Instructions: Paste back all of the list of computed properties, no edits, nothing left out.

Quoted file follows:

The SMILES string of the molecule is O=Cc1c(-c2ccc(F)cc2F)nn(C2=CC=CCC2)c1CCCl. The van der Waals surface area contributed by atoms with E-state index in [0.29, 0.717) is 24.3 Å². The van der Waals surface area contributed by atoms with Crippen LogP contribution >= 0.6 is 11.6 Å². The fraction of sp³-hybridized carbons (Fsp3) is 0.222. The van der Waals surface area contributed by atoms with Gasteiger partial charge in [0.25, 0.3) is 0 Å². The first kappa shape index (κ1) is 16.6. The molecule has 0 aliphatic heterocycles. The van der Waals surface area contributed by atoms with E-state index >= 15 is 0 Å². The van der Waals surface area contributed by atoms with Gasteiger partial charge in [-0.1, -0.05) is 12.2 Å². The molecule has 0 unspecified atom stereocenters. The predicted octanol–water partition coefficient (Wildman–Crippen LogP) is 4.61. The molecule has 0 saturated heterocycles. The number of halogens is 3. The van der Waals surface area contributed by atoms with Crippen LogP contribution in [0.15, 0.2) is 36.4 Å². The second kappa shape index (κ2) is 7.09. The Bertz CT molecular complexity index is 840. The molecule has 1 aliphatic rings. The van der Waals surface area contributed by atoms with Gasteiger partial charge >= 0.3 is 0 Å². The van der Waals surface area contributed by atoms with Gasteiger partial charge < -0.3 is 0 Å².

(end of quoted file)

The SMILES string of the molecule is O=Cc1c(-c2ccc(F)cc2F)nn(C2=CC=CCC2)c1CCCl. The van der Waals surface area contributed by atoms with E-state index in [0.29, 0.717) is 24.3 Å². The van der Waals surface area contributed by atoms with Crippen LogP contribution >= 0.6 is 11.6 Å². The fraction of sp³-hybridized carbons (Fsp3) is 0.222. The van der Waals surface area contributed by atoms with Gasteiger partial charge in [0.25, 0.3) is 0 Å². The first kappa shape index (κ1) is 16.6. The molecule has 0 aliphatic heterocycles. The van der Waals surface area contributed by atoms with E-state index >= 15 is 0 Å². The van der Waals surface area contributed by atoms with Gasteiger partial charge in [-0.1, -0.05) is 12.2 Å². The molecule has 0 unspecified atom stereocenters. The predicted octanol–water partition coefficient (Wildman–Crippen LogP) is 4.61. The molecule has 0 saturated heterocycles. The number of halogens is 3. The van der Waals surface area contributed by atoms with Crippen LogP contribution in [0.15, 0.2) is 36.4 Å². The second kappa shape index (κ2) is 7.09. The Bertz CT molecular complexity index is 840. The molecule has 1 aliphatic rings. The van der Waals surface area contributed by atoms with Gasteiger partial charge >= 0.3 is 0 Å². The van der Waals surface area contributed by atoms with Gasteiger partial charge < -0.3 is 0 Å².